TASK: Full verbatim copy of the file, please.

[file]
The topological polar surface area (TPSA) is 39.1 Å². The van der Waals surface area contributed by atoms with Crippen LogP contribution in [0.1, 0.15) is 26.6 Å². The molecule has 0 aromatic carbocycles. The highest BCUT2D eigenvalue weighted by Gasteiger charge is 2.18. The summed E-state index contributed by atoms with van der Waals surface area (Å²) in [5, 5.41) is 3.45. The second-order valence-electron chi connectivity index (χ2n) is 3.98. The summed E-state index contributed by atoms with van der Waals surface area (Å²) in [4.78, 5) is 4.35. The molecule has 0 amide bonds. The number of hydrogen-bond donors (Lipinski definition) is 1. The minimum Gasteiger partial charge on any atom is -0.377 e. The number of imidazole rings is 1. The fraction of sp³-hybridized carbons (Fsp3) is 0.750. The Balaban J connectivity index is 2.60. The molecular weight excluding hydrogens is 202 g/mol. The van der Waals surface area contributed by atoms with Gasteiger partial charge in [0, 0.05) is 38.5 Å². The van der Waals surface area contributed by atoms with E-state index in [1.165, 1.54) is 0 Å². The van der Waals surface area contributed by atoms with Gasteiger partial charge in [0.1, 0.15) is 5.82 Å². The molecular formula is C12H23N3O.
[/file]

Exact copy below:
The topological polar surface area (TPSA) is 39.1 Å². The van der Waals surface area contributed by atoms with Crippen LogP contribution in [0.1, 0.15) is 26.6 Å². The molecule has 0 aromatic carbocycles. The highest BCUT2D eigenvalue weighted by Gasteiger charge is 2.18. The summed E-state index contributed by atoms with van der Waals surface area (Å²) in [5, 5.41) is 3.45. The second-order valence-electron chi connectivity index (χ2n) is 3.98. The summed E-state index contributed by atoms with van der Waals surface area (Å²) in [4.78, 5) is 4.35. The molecule has 0 amide bonds. The number of hydrogen-bond donors (Lipinski definition) is 1. The minimum Gasteiger partial charge on any atom is -0.377 e. The number of imidazole rings is 1. The fraction of sp³-hybridized carbons (Fsp3) is 0.750. The Balaban J connectivity index is 2.60. The molecular weight excluding hydrogens is 202 g/mol. The van der Waals surface area contributed by atoms with Gasteiger partial charge in [0, 0.05) is 38.5 Å². The van der Waals surface area contributed by atoms with E-state index in [1.165, 1.54) is 0 Å². The van der Waals surface area contributed by atoms with Gasteiger partial charge in [0.1, 0.15) is 5.82 Å². The molecular formula is C12H23N3O.